Topic: Unusual Reed Problem

I am currently a senior in high school, and this is my third year playing the bassoon.  I have been making reeds for over a year now and have, until recently had very good results with Forrests Rigotti GSP cane.  However after the temporary shortage over the summer, I have had a very unusual problem.  My middle Bb (one that rests just above the staff in bass clef, for clarification) never wants to come out, its very much flat, and in order for it to play at all without deferring to the lower octave it needs to be half-holed.  I know this is NOT the accepted fingering, but I cannot for the life of me find what the problem is.  I was forced to use some Albion cane (too thin and rather bright, I personally don't recommend it) over the summer due to the shortage, and although the reeds I made were not of the caliber I am used to, I didn't have this problem.  It was only after coming back to the Rigotti cane that I have had it...I have only used one bundle though, as funds are rather short for me (no job...).  Can anyone offer me any sort of advice on why this is happening to my reeds?  Is it something I'm doing, or does it sound like a congenital problem with the cane?

Thank you in advance for all your advice

Last edited by btzmacin (2008-01-25 21:13:45)

Noriel D. Valdés
     Wayne Hills HS Bands (Seniors '08!)
          Double Reeds Section Leader
          Wind Ensemble - Principal Bassoonist

Re: Unusual Reed Problem

Hi btzmacin:

Welcome to the forum.  It may be something in the reed and there may be an adjustment that would help the B-flat but most of us will flick or vent that note so that it speaks cleanly.  If you open the high C key with your left thumb as you tongue this note it should speak more cleanly.  Some will hold that key down for the duration of the note while others just open it on the attack of the note.  Try it and see if that keeps it from going to the lower octave.  It will raise the pitch too but if you are really flat on that note there may be another problem.  Kent

Dr. Kent Moore
Principal Lecturer In Bassoon and Theory
Northern Arizona University

Re: Unusual Reed Problem

hmm...interesting.  I will try that as soon as I play the next time, as my horn is currently in school.  By the way, I apologise for having edited my post while you were replying.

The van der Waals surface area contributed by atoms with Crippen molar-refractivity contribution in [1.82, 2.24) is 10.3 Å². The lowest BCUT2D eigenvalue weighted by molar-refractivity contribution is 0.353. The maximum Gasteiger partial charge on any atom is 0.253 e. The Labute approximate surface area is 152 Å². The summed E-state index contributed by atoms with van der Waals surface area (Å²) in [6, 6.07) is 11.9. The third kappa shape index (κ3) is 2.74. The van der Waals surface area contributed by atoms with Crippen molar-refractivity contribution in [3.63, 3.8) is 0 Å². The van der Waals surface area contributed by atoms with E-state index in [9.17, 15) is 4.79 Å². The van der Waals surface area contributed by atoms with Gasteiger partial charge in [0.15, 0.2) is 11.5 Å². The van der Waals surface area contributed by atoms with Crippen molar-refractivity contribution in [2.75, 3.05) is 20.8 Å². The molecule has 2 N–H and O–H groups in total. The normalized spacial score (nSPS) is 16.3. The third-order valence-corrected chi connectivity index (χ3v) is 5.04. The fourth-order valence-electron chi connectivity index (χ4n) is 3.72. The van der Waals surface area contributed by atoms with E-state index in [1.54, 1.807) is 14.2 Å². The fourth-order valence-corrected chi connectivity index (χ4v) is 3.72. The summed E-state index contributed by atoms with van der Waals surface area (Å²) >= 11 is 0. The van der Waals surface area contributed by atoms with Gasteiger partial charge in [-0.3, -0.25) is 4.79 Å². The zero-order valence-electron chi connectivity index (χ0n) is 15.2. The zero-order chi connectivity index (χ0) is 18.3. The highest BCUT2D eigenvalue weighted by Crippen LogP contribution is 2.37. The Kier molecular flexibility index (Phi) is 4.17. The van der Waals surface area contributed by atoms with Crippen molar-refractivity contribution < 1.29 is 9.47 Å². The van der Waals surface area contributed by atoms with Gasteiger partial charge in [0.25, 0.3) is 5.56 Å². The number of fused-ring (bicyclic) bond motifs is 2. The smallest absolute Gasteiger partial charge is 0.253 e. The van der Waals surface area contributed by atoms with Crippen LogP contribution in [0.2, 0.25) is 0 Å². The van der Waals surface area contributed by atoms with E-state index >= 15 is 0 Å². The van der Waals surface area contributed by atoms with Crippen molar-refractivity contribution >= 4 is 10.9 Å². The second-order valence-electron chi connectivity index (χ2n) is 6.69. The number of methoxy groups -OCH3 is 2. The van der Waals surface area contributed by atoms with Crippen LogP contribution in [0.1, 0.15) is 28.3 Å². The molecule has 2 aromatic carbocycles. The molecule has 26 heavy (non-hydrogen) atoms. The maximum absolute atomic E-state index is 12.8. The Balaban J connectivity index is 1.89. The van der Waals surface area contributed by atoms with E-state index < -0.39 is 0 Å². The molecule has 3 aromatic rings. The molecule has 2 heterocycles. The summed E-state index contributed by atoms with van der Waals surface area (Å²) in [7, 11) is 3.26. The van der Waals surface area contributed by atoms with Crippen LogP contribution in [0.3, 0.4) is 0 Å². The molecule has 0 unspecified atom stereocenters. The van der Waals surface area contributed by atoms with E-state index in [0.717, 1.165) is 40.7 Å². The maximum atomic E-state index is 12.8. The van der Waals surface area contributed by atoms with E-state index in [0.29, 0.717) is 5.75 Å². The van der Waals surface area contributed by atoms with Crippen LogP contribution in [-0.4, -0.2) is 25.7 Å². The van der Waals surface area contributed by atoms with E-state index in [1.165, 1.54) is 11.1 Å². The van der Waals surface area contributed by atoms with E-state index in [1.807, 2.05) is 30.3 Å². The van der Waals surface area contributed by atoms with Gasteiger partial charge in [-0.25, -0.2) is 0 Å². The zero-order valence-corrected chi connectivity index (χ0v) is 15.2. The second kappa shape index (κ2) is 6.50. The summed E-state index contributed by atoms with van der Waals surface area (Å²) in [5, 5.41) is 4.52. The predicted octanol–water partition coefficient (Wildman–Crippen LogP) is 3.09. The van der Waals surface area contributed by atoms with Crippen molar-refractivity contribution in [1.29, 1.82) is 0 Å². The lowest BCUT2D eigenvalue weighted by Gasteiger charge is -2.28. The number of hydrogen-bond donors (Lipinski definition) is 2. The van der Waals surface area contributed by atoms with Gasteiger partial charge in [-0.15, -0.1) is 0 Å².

Noriel D. Valdés
     Wayne Hills HS Bands (Seniors '08!)
          Double Reeds Section Leader
          Wind Ensemble - Principal Bassoonist

Re: Unusual Reed Problem

Take a look at this fine article about flicking idrs.colorado.edu/Publications/DR/DR18.2.pdf/DR18.2.pdf/41_flick.pdf

Last edited by Kent Moore (2008-01-25 21:14:52)

Dr. Kent Moore
Principal Lecturer In Bassoon and Theory
Northern Arizona University

Re: Unusual Reed Problem

My Goodness!  This is absolutely amazing; I plan on sharing this with my band director as well, thank you so much!!

Noriel D. Valdés
     Wayne Hills HS Bands (Seniors '08!)
          Double Reeds Section Leader
          Wind Ensemble - Principal Bassoonist

Re: Unusual Reed Problem

Noriel, If your reeds are still flat, check to see if the middle wire is a little loose. If you tighten it to make it firm around the tube the pitch might come up a bit. C. Weait

Christopher Weait,
Principal bassoon, Toronto Symphony (1968 - 1985)
IDRS Honorary Member; Emeritus professor Ohio State University
www.weaitmusic.com

Re: Unusual Reed Problem

A common problem with students I have found is that the wires are NOT firm on the cane and the upper octave will sag, even with flicking. It is important especially in the winter when the weather is usually drier that the wires are establishing a firm node at the first wire for the reed to work properly. Again NOT pinching the reed just firm so the opening stays intact when you play.

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Re: Unusual Reed Problem

Hello BTZmacin, How are you? I have always been very sensitive to the note you cite: B-flat resting atop the bass clef staff. On the german system bassoon, this note is often unstable (there are 2 or three tone holes under the pad, one to each side of the boot joint double bore(s). To improve a reed where the A2 or B-flat2 are unclear and want to drop the octave, try scraping a little cane on each side of the central SPINE. (not at the spine, itself) this is named the "Mid-Range area". If it is too thick there will be inflexibilty at this spot on the reed. When you have allowed freer vibration. the A2 and B-flat2 should sound normally for you. You can write to me at geraldcorey@sympatico.ca and let me know if this idea helps you. Sincerely, Gerald

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